Every few seconds, our eyelids automatically shutter and our eyeballs roll back in their sockets. So why doesn’t blinking plunge us into intermittent darkness and light?
New research led by UC Berkeley shows that the brain works extra hard to stabilize our vision despite our fluttering eyes.
Scientists at UC Berkeley, Nanyang Technological University in Singapore, Dartmouth College and Université Paris Descartes have found that blinking does more than lubricate dry eyes and protect them from irritants.
When our eyeballs roll back in their sockets during a blink, they don’t always return to the same spot when we reopen our eyes. This misalignment prompts the brain to activate the eye muscles to realign our vision, said study lead author Gerrit Maus, an assistant professor of psychology at Nanyang Technological University in Singapore. He launched the study as a postdoctoral fellow in UC Berkeley’s Whitney Laboratory for Perception and Action.
“Our eye muscles are quite sluggish and imprecise, so the brain needs to constantly adapt its motor signals to make sure our eyes are pointing where they’re supposed to,” Maus said. “Our findings suggest that the brain gauges the difference in what we see before and after a blink, and commands the eye muscles to make the needed corrections.”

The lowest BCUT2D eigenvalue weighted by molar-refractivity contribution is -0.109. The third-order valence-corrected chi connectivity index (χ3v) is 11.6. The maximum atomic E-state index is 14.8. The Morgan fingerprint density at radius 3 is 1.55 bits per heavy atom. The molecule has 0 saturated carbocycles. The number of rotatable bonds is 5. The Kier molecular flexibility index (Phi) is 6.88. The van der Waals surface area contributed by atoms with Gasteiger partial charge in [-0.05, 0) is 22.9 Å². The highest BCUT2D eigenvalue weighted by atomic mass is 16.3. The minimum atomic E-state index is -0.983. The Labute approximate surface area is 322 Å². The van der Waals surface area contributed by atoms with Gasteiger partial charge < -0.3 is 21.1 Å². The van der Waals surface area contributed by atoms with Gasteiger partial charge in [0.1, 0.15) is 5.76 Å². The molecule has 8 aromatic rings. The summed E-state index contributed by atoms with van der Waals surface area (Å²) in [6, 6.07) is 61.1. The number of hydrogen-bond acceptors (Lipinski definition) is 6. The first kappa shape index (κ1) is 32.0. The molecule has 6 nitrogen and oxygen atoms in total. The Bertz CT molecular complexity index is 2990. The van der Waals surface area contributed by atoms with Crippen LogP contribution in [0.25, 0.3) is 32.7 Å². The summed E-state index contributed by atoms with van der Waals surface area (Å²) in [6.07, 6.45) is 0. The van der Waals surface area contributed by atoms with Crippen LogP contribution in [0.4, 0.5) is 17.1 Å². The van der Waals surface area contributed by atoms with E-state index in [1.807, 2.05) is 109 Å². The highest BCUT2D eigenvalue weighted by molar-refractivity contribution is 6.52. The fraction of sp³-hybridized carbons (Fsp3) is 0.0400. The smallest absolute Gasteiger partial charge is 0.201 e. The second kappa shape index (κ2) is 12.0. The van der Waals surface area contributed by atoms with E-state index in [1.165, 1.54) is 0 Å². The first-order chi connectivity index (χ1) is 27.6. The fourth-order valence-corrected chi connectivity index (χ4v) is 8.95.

From a big-picture perspective, if we didn’t possess this powerful oculomotor mechanism, particularly when blinking, our surroundings would appear shadowy, erratic and jittery, researchers said.
“We perceive coherence and not transient blindness because the brain connects the dots for us,” said study co-author David Whitney, a psychology professor at UC Berkeley.
“Our brains do a lot of prediction to compensate for how we move around in the world,” said co-author Patrick Cavanagh, a professor of psychological and brain sciences at Dartmouth College. “It’s like a steadicam of the mind.”
A dozen healthy young adults participated in what Maus jokingly called “the most boring experiment ever.” Study participants sat in a dark room for long periods staring at a dot on a screen while infrared cameras tracked their eye movements and eye blinks in real time.
Every time they blinked, the dot was moved one centimeter to the right. While participants failed to notice the subtle shift, the brain’s oculomotor system registered the movement and learned to reposition the line of vision squarely on the dot.
After 30 or so blink-synchronized dot movements, participants’ eyes adjusted during each blink and shifted automatically to the spot where they predicted the dot to be.
“Even though participants did not consciously register that the dot had moved, their brains did, and adjusted with the corrective eye movement,” Maus said. “These findings add to our understanding of how the brain constantly adapts to changes, commanding our muscles to correct for errors in our bodies’ own hardware.”
In addition to Maus, Whitney and Cavanagh, co-authors of the study are Marianne Duyck, Matteo Lisi and Therese Collins of the Université Paris Descartes.